STATE OF NEW YORK
                   IN ASSEMBLY
                                     March 10, 2022
        Introduced  by  M.  of A. BICHOTTE HERMELYN -- read once and referred to
          the Committee on Codes -- committee discharged, bill amended,  ordered
          reprinted as amended and recommitted to said committee
        AN  ACT to amend the executive law, in relation to enacting the "Michael
          K.  Williams law" to establish a grant program to incentivize counties
          and municipalities to reduce prison populations; and making an  appro-
          priation therefor
          The  People of the State of New York, represented in Senate and Assem-
        bly, do enact as follows:
     1    Section 1. This act shall be known and may be cited as the "Michael K.
     2  Williams law".
     3    § 2. Article 35 of the executive  law  is  amended  by  adding  a  new
     4  section 847 to read as follows:
     5    §  847.  Michael K. Williams grant program. 1. There is hereby created
     6  within the division of criminal justice services a  decarceration  grant
     7  program  to  be  administered by the attorney general acting through the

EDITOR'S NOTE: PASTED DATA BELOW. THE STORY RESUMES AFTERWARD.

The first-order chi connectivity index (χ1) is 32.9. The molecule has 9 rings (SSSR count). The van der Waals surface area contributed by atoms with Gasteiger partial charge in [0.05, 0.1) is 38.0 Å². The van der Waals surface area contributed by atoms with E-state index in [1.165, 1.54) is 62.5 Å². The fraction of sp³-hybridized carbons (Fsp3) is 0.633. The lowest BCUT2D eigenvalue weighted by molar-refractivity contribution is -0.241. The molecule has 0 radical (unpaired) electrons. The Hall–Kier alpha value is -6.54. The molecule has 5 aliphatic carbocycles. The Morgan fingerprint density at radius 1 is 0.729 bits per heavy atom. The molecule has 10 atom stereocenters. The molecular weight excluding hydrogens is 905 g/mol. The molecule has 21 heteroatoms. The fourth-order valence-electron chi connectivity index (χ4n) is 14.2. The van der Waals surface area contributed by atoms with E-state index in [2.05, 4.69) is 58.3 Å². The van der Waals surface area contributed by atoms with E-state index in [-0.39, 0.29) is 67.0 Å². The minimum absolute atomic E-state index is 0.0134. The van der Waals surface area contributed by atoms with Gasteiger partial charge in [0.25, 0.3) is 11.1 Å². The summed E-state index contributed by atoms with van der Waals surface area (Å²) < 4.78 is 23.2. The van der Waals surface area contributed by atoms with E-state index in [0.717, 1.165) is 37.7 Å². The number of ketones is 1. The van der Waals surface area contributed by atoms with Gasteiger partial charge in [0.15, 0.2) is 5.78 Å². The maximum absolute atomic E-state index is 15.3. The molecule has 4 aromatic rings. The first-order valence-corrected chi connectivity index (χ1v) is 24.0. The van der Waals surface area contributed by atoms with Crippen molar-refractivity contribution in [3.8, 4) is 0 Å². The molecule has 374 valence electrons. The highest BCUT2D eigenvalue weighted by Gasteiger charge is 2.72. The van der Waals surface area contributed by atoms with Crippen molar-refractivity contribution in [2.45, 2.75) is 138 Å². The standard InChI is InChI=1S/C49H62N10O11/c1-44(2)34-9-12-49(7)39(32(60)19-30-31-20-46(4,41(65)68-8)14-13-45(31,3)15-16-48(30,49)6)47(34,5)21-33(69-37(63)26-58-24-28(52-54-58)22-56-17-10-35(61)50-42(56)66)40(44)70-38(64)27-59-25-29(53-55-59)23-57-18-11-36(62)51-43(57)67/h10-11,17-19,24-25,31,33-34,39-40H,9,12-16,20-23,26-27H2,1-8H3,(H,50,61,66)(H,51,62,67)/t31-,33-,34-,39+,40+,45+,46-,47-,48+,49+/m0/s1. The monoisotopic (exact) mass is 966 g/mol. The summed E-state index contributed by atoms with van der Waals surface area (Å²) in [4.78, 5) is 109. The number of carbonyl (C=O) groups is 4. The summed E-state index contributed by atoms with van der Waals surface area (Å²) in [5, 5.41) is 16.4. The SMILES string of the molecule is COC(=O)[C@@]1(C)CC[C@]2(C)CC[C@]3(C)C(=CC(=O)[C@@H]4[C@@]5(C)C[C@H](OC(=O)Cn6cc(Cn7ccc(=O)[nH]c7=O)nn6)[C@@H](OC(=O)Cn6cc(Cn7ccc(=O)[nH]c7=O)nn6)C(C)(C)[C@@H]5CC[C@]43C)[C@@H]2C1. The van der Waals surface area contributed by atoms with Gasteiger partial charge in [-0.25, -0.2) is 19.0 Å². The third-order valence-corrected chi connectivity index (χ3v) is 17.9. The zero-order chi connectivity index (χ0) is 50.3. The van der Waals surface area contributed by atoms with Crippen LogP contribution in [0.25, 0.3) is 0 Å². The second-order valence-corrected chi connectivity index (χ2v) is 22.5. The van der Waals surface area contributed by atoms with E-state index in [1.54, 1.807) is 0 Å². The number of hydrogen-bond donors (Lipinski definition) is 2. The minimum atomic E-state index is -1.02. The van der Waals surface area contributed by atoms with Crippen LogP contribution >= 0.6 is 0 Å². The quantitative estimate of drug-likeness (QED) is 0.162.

8  commissioner to award grants to county governments for  the  implementa-
     9  tion  of  evidence-based  programs  designed  to  reduce crime rates and
    10  incarcerations.
    11    2. A grant may be awarded upon the submission of an application to the
    12  attorney general which:
    13    (a) demonstrates the ability to collect  and  analyze  local  criminal
    14  justice  and  incarceration  data  including  data  on racial and ethnic
    15  disparities;
    16    (b) establishes benchmarks to track decarceration, a clear methodology
    17  to account for the number of people in custody and growth rate over  the
    18  past three calendar years;
    19    (c)  provides  a  means  to develop a strategic, collaborative plan to